It is long since I heard anything direct from you; nay in the Nation itself I now find but little of you; only here and there, in some genial, honest, patient human word (as in the Paper on Emigration, last week2) do I trace your hand, and with all my heart wish it speed. The aspect of Ireland is beyond words at present! The most thoughtless here is struck into momentary silence in looking at it; the wisest among us cannot guess what the end of these things is to be. For it is not Ireland alone: starving Ireland will become starving Scotland and starving England in a little while: if this despicable root will but continue dead, we may at least all say that we have changed our sordid chronic pestilential atrophy into a swift fierce crisis of death or the beginning of cure; and all “revolutions” are but small to this,—if the Potatoe will but stay away! Your Irish Governing Class are now actually brought to the bar; arraigned before Heaven and Earth or mis-governing this Ireland; and no Lord John Russell or “Irish Party” in Palaceyard, and no man or combination of men can save them from their sentence, To govern it better or to disappear and die.3 The sins of the fathers fall heavy on the children,4 if after ten generations:—surely, I think, of all the trades in the world that of Irish landlord at this moment is the frightfullest: the Skibbereen Peasant dies at once in a few days;5 but his Landlord will have to perish by inches, thro' long years of disgusting tumult, dark violence, and infatuation under yet undeveloped forms; and him, if God take not pity on him, nobody else will pity! Either this, it seems to me, is inevitable for the Irish Landlord, or else a degree of manfulness and generous wisdom such as one hardly dares to hope from him,—from him, or from those about him. It is really a tremendous epoch we have come to, if the Potatoes will not return! And then, as I said, our Scotch Landlords,6 and then also our English, come in their turn to the bar,—not much less guilty, if much more fortunate;—and they also will have a ravelled account to settle! But England and they are fortunate in this, that we have already another Aristocracy (that of Wealth, nay in some measure that of Wisdom, Piety, Courage),—an Aristocracy, not at all of the “chimerical” or “do-nothing” sort, tho' not yet recognised in the Herald's Books,7 or elsewhere well; but an Aristocracy which does actually guide and govern the people, to such extent at least as that they do not by wholesale die of hunger. That you in Ireland, except in some fractions of Ulster, altogether want this, and have nothing but Landlords, seems to me the fearful peculiarity of Ireland. To relieve Ireland from this; to at least render Ireland habitable for Capitalists, if not for Heroes; to invite Capital, and Industrial Governors and Guidance (from Lancashire, from Scotland, from the Moon, or from the Ring of Saturn): what other salvation can one see for Ireland? The8 end and aim of all true patriotism is surely thitherward at present! Alas! you must tell Mitchel that I read with ever greater pain those wild articles of his, which, so much do I love in them otherwise, often make me very sad.9 Daniel O'Connell, poor old man, now nearly done with his noisy unveracities, has played a sad part in this earth! All Ireland cries out, “You have saved us.” But the fact is very far otherwise. Good Heavens! when I think what pestilent distraction, leading direct to revolt and grape-shot, and yet unsounded depths of misery he has cast into all young heroic hearts of Ireland, I could wish the man never had been born!10 Mitchel may depend on it, it is not repeal from England, but repeal from the Devil, that will save Ireland. England, too, I can very honestly tell him, is heartily desirous of “Repeal,” would welcome repeal with both hands if England did not see that repeal had been forbidden by the laws of Nature, and could in the least believe in repeal! Ireland, I think, cannot lift anchor and sail away with itself. We are married to Ireland by the ground—plan of this world—a thick—skinned labouring man to a drunken ill—tongued wife, and dreadful family quarrels have ensued! Mitchel I reckon to be a noble, chivalrous fellow, full of talent and manful temper of every kind. In fact, I love him very much, and must infinitely regret to see the like of him enveloped in such poor delusions, partisanships, and narrow violences, very unworthy of him. “Young Ireland,” furthermore, ought to understand that it is to them that the sense and veracity of England looks mainly for help in11 a better administering of Ireland; to them (and not to the O'Connel party who are well seen for what they are), to them in spite of all their violence, for it is believed that there are among them true men. This I can testify as a fact on rather good evidence. Adieu, dear Duffy: I meant but a word, and here is an Essay! Ever yours,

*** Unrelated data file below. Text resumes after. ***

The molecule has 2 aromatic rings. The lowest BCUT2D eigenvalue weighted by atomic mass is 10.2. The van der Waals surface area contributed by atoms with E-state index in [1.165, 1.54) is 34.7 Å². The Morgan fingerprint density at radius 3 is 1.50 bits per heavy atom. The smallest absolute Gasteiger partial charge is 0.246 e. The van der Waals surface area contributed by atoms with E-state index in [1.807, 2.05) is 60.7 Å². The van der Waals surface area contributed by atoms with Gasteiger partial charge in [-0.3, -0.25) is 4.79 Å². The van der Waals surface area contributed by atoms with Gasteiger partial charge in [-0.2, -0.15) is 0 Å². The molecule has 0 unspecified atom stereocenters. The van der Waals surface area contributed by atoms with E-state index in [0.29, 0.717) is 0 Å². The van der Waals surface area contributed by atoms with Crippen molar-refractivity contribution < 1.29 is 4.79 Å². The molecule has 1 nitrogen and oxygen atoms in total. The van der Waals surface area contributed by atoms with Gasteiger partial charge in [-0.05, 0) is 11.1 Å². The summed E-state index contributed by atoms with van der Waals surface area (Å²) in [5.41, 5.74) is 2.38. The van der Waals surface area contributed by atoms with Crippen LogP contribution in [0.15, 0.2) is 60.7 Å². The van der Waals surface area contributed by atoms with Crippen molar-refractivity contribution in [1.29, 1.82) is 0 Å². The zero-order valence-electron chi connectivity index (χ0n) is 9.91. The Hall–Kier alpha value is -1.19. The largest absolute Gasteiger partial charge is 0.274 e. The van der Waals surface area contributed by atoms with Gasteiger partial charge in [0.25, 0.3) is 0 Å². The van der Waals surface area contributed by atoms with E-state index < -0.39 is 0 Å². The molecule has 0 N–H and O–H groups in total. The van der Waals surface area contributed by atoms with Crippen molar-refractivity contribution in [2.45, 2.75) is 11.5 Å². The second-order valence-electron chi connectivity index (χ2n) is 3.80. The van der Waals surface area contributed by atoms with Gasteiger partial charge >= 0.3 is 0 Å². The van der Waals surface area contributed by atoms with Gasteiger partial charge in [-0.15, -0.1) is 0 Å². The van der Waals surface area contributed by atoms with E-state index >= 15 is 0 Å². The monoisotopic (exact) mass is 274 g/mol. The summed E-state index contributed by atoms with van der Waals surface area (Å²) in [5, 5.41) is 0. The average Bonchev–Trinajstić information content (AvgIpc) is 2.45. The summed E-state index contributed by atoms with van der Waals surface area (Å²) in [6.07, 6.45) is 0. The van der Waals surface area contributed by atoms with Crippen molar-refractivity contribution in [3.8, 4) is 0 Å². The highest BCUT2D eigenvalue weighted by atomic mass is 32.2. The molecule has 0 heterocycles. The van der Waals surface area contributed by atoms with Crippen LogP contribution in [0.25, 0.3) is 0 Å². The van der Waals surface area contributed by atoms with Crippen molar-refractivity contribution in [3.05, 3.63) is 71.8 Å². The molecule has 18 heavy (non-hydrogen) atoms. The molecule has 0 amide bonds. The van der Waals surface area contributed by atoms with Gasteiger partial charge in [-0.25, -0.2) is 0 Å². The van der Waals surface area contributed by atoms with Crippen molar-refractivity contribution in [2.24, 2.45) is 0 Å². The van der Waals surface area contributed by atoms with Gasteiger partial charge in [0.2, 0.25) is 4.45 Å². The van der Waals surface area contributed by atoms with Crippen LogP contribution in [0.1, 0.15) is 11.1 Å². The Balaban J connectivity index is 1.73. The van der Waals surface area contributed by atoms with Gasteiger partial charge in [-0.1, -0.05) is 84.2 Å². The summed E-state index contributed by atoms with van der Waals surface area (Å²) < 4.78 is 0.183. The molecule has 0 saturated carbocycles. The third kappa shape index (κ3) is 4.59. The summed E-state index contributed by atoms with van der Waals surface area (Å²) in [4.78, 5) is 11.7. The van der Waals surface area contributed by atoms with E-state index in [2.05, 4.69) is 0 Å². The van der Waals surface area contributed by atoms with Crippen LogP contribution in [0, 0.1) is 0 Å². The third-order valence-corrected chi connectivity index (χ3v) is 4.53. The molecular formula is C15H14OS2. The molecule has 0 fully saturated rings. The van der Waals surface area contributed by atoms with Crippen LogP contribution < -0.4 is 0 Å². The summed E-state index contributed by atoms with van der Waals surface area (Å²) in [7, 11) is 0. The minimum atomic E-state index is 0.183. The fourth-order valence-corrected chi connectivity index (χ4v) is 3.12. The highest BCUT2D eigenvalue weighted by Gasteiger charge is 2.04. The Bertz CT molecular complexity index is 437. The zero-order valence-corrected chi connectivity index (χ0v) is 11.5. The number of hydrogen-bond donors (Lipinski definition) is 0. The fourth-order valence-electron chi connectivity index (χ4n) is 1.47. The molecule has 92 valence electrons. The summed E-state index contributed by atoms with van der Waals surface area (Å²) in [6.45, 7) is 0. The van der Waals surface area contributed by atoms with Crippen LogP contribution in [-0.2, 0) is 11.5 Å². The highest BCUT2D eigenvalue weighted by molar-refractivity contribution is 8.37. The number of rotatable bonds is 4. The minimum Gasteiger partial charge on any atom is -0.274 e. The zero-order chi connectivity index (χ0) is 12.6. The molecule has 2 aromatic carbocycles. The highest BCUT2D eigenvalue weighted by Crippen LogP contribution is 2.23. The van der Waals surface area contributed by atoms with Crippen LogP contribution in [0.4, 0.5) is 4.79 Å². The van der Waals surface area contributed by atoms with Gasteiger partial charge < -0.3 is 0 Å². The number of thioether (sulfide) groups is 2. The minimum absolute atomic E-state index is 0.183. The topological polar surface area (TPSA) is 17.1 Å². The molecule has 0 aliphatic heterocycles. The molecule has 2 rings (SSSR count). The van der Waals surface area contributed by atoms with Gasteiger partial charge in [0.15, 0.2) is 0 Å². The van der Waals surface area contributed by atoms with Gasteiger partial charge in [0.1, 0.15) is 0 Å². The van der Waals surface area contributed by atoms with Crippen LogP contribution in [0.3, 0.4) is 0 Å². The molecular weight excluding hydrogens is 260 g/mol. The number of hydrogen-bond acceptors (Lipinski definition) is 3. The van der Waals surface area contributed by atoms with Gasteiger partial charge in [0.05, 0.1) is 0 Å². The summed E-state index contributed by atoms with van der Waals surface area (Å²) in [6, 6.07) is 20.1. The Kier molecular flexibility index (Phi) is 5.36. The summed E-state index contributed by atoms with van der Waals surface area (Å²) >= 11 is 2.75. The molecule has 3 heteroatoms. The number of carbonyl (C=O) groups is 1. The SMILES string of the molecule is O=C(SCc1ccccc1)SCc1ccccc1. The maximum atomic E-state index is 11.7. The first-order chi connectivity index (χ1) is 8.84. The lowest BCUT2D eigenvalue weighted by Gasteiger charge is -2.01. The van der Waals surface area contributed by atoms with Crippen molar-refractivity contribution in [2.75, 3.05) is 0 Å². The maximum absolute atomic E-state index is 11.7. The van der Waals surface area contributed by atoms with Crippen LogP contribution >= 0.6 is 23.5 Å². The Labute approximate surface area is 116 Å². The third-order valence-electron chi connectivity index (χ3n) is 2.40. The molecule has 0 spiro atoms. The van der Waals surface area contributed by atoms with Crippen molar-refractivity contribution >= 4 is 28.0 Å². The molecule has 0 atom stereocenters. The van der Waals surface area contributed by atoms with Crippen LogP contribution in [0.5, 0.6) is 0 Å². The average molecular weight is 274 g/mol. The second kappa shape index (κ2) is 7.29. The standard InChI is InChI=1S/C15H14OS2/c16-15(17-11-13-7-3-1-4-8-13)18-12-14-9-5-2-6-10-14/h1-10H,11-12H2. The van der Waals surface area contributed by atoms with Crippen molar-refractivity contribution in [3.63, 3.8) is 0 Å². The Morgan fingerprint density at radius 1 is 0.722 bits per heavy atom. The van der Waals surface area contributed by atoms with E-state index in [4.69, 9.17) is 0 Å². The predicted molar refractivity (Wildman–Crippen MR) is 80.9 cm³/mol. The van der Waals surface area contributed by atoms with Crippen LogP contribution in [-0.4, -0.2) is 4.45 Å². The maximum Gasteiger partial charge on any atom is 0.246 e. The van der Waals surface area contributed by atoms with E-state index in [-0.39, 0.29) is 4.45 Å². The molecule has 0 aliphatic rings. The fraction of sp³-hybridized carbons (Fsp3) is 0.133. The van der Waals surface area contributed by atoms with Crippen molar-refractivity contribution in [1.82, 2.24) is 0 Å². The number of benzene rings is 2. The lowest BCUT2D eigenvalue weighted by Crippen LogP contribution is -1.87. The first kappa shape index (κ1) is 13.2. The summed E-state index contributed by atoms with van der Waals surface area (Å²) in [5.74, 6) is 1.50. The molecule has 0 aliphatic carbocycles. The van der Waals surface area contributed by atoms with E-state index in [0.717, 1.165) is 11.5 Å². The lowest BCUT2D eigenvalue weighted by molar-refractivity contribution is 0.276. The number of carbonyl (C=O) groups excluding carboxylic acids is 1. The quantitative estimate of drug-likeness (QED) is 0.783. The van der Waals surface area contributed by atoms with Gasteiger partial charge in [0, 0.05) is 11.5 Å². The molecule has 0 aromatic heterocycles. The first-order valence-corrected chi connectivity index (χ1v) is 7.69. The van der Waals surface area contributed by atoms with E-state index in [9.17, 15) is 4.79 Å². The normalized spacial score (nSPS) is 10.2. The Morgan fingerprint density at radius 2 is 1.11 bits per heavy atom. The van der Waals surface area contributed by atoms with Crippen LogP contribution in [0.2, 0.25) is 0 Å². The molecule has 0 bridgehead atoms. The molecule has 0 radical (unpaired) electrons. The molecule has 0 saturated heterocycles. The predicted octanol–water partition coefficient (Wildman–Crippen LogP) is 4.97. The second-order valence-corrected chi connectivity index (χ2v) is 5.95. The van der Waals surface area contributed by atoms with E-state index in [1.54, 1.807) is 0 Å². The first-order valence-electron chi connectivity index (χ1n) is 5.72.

T. Carlyle

The Chapmans were to send you a Book they had been reprinting of mine:12 I suppose it arrived safe.— Read the Tablet of yesterday; and forgive the Editor for some nonsense that now and then falls from him: this is sense. These poor priests in Cloyne; weeks ago when I read the report of their meeting, I said to myself, “Thank God for it. This is the first rational utterance of the human voice I have yet heard in that wide howl of misery and Folly which makes the heart sick!”13 May all the Priests in Ireland, with one accord, do the like; and all true Irishmen join with them!— Adieu—